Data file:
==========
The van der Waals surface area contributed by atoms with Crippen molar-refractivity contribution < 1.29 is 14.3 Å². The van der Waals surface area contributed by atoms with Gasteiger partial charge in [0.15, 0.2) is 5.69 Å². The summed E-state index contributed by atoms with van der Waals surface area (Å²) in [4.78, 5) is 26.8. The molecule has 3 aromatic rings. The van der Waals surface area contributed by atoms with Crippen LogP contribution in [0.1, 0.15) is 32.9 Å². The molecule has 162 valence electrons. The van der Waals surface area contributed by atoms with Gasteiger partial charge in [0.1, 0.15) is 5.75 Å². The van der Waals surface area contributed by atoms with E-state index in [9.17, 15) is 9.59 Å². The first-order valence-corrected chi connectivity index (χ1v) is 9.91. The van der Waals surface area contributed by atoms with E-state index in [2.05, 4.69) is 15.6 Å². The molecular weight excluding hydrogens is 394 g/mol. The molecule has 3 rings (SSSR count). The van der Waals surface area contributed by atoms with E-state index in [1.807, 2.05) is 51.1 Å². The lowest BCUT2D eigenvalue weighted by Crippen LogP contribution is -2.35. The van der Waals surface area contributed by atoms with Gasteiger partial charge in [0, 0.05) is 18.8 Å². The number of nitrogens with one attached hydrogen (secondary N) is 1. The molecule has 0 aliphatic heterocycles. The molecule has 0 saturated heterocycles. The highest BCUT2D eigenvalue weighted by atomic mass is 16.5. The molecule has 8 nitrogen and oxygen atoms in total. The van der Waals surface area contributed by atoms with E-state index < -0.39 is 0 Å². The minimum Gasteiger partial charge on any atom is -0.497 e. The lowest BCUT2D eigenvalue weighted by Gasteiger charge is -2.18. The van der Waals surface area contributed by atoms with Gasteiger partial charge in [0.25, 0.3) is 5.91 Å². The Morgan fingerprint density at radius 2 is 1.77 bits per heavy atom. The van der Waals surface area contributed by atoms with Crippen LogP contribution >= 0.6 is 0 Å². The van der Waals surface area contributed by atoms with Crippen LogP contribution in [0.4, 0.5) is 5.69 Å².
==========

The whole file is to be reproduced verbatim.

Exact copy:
The van der Waals surface area contributed by atoms with Crippen molar-refractivity contribution < 1.29 is 14.3 Å². The van der Waals surface area contributed by atoms with Gasteiger partial charge in [0.15, 0.2) is 5.69 Å². The summed E-state index contributed by atoms with van der Waals surface area (Å²) in [4.78, 5) is 26.8. The molecule has 3 aromatic rings. The van der Waals surface area contributed by atoms with Crippen LogP contribution in [0.1, 0.15) is 32.9 Å². The molecule has 162 valence electrons. The van der Waals surface area contributed by atoms with Gasteiger partial charge in [0.1, 0.15) is 5.75 Å². The van der Waals surface area contributed by atoms with E-state index in [9.17, 15) is 9.59 Å². The first-order valence-corrected chi connectivity index (χ1v) is 9.91. The van der Waals surface area contributed by atoms with E-state index in [2.05, 4.69) is 15.6 Å². The molecular weight excluding hydrogens is 394 g/mol. The molecule has 3 rings (SSSR count). The van der Waals surface area contributed by atoms with E-state index in [1.807, 2.05) is 51.1 Å². The lowest BCUT2D eigenvalue weighted by Crippen LogP contribution is -2.35. The van der Waals surface area contributed by atoms with Gasteiger partial charge in [0, 0.05) is 18.8 Å². The number of nitrogens with one attached hydrogen (secondary N) is 1. The molecule has 0 aliphatic heterocycles. The molecule has 0 saturated heterocycles. The highest BCUT2D eigenvalue weighted by atomic mass is 16.5. The molecule has 8 nitrogen and oxygen atoms in total. The van der Waals surface area contributed by atoms with E-state index < -0.39 is 0 Å². The minimum Gasteiger partial charge on any atom is -0.497 e. The lowest BCUT2D eigenvalue weighted by Gasteiger charge is -2.18. The van der Waals surface area contributed by atoms with Gasteiger partial charge in [0.25, 0.3) is 5.91 Å². The Morgan fingerprint density at radius 2 is 1.77 bits per heavy atom. The van der Waals surface area contributed by atoms with Crippen LogP contribution >= 0.6 is 0 Å². The van der Waals surface area contributed by atoms with Crippen LogP contribution in [0.4, 0.5) is 5.69 Å².